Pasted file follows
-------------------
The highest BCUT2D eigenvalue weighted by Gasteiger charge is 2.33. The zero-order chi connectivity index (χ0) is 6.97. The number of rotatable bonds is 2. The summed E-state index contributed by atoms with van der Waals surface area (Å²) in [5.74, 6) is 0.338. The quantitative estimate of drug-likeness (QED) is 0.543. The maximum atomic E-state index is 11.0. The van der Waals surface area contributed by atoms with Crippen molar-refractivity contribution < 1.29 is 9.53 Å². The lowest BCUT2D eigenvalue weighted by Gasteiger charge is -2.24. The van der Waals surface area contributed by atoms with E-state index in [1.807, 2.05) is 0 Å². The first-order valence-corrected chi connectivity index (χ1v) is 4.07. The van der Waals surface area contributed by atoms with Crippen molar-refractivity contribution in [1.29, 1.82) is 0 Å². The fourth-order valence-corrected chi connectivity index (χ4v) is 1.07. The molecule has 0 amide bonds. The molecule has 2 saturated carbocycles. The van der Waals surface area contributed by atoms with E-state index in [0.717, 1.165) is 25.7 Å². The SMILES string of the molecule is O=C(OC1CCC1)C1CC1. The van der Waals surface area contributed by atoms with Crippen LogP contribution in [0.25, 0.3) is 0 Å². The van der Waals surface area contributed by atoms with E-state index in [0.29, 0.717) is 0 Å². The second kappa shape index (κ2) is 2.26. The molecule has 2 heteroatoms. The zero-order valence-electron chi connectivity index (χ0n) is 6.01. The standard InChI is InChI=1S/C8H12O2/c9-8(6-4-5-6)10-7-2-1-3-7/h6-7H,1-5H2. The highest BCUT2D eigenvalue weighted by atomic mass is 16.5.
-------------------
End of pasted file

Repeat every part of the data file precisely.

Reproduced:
The highest BCUT2D eigenvalue weighted by Gasteiger charge is 2.33. The zero-order chi connectivity index (χ0) is 6.97. The number of rotatable bonds is 2. The summed E-state index contributed by atoms with van der Waals surface area (Å²) in [5.74, 6) is 0.338. The quantitative estimate of drug-likeness (QED) is 0.543. The maximum atomic E-state index is 11.0. The van der Waals surface area contributed by atoms with Crippen molar-refractivity contribution < 1.29 is 9.53 Å². The lowest BCUT2D eigenvalue weighted by Gasteiger charge is -2.24. The van der Waals surface area contributed by atoms with E-state index in [1.807, 2.05) is 0 Å². The first-order valence-corrected chi connectivity index (χ1v) is 4.07. The van der Waals surface area contributed by atoms with Crippen molar-refractivity contribution in [1.29, 1.82) is 0 Å². The fourth-order valence-corrected chi connectivity index (χ4v) is 1.07. The molecule has 0 amide bonds. The molecule has 2 saturated carbocycles. The van der Waals surface area contributed by atoms with E-state index in [0.717, 1.165) is 25.7 Å². The SMILES string of the molecule is O=C(OC1CCC1)C1CC1. The van der Waals surface area contributed by atoms with Crippen LogP contribution in [0.25, 0.3) is 0 Å². The van der Waals surface area contributed by atoms with E-state index in [0.29, 0.717) is 0 Å². The second kappa shape index (κ2) is 2.26. The molecule has 2 heteroatoms. The zero-order valence-electron chi connectivity index (χ0n) is 6.01. The standard InChI is InChI=1S/C8H12O2/c9-8(6-4-5-6)10-7-2-1-3-7/h6-7H,1-5H2. The highest BCUT2D eigenvalue weighted by atomic mass is 16.5.